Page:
As with just about any idea in theology, there has been no little confusion around this issue, provoking a number of criticisms and responses over the years. Now, I happen to be convinced on the basis of Scripture that some form of penal substitution is at the heart of Jesus’ saving work on the cross. I thought it might be helpful, then, to have some sort of post dedicated to listing and answering most of the standard objections against the doctrine, as well as engaging some of the modern objections against it. Mind you, this post is not intended to be extensive in every sense. I will not and cannot go into detailed exegetical arguments establishing the doctrine according to a number of key texts, nor establishing the long-range biblical theology that undergirds it. I think the case is there, but I will point you to resources for that along the way and at the bottom of the post.

That said, I do want to engage some of the broadly theological objections against it, as well as correct popular caricatures of the doctrine along the way. I have to say that a number of the issues that people have with penal substitution are quite understandable when you consider some of the silliness that passes for biblical preaching on the subject in popular contexts. Those who affirm the doctrine as true and beautiful do our hearers no benefit when we defend misshapen, caricatured versions of the doctrine. I’ll try to do my best to avoid that in what follows. Read more

The Mirage of "Golden Age" Christianity


Charles Taylor’s A Secular Age skewers the notion that secularism is the result of a straight-shot progression from religious superstition to objective rational belief in science. His historical survey delves into the complexities of the historical record, and along the way, he shows how easy it is to interpret history as a way of justifying our own biases. Read more

See also
The Problem With “The Problem With the Church Today...”
The mirage that a segment of the Anglican Church in North America, including a large number of its leaders, are chasing, the purported "golden age" to which they are seeking to return the Church, is the early high Middle Ages,  the period before the East-West Schism in the eleventh century.
Graphic: stanford.edu 

Believing the Wrong Story


Earlier this year, a Japanese war hero died. His name was Hiroo Onoda, and he was a Japanese imperial soldier who fought in WWII. When the opposing military landed where Onoda was stationed, most of his colleagues were killed or surrendered. Onoda, however, fled with three other soldiers into hiding in the jungle. That was February 28, 1945. He would not emerge from hiding for 29 years.

He continued hiding because he thought the war was still going on, though in reality it ended just months after he had fled into hiding. In October 1945, Hiroo and his companions saw a leaflet announcing that Japan had surrendered, but they ignored it because they thought it was propaganda and not trustworthy. More leaflets were dropped from airplanes toward the end of 1945, but they did not believe these either. So they kept hiding, kept striving, kept fighting.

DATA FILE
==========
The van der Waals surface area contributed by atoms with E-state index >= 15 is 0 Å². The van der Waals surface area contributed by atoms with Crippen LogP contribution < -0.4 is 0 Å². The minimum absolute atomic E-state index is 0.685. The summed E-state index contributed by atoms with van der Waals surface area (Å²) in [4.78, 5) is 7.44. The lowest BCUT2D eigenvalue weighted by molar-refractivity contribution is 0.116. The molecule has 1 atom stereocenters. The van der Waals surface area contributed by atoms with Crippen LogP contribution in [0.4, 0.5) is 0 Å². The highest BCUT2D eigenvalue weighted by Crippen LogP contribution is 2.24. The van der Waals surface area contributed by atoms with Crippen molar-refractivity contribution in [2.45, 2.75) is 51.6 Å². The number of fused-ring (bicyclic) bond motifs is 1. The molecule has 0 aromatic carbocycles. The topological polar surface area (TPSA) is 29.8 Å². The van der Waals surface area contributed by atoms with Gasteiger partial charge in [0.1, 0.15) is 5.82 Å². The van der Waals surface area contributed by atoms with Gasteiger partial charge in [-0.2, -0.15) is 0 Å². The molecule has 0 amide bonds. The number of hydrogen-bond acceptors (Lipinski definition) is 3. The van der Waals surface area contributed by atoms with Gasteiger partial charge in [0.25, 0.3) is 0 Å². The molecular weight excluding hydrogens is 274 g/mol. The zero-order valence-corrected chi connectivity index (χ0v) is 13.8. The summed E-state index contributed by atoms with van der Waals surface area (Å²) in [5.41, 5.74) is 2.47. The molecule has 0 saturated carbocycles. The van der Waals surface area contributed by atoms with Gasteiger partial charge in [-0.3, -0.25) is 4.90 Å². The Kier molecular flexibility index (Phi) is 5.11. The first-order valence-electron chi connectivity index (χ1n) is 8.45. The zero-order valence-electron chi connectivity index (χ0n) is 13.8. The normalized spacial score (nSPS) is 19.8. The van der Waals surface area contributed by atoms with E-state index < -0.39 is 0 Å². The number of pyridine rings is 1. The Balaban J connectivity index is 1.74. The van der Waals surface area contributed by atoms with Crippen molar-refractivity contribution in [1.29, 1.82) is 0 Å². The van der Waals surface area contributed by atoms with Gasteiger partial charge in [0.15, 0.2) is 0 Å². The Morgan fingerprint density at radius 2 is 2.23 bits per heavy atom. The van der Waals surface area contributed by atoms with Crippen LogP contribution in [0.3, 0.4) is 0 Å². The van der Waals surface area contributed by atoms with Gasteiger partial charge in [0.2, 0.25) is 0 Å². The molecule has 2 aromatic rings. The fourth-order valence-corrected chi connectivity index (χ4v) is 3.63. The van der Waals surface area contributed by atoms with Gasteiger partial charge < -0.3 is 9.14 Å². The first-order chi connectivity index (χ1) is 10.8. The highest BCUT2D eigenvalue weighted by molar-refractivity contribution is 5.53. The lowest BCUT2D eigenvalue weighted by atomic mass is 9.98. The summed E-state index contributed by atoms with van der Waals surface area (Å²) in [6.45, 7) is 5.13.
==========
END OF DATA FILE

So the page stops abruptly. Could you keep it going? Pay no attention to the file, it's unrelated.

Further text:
As the years passed, one of Onoda’s companions left the others to surrender, and two were killed in shootouts with police. For 29 years, Onoda lived on the run, lived as if the battle was still raging. He believed the wrong story and it radically impacted his life.

Many in our churches believe the wrong story. They have an erroneous view of the Lord and of His world. When we believe the wrong story, there are devastating implications. We chase things that don’t matter. We fight battles that are meaningless. Many in our churches even believe the wrong story about the Bible. Even among people who read the Bible every week, who sit in a kid’s ministry, a student ministry, a Sunday school class, or a small group—some fail to see the real story of the Bible. Church leaders are constantly teaching a story, and there are two common, yet inaccurate stories heralded in churches. Read more

New Poll Finds Evangelicals’ Favorite Heresies


Survey finds many American evangelicals hold unorthodox views on the Trinity, salvation, and other doctrines.

ost American evangelicals hold views condemned as heretical by some of the most important councils of the early church.

A survey released today by LifeWay Research for Ligonier Ministries “reveals a significant level of theological confusion,” said Stephen Nichols, Ligonier’s chief academic officer. Many evangelicals do not have orthodox views about either God or humans, especially on questions of salvation and the Holy Spirit, he said.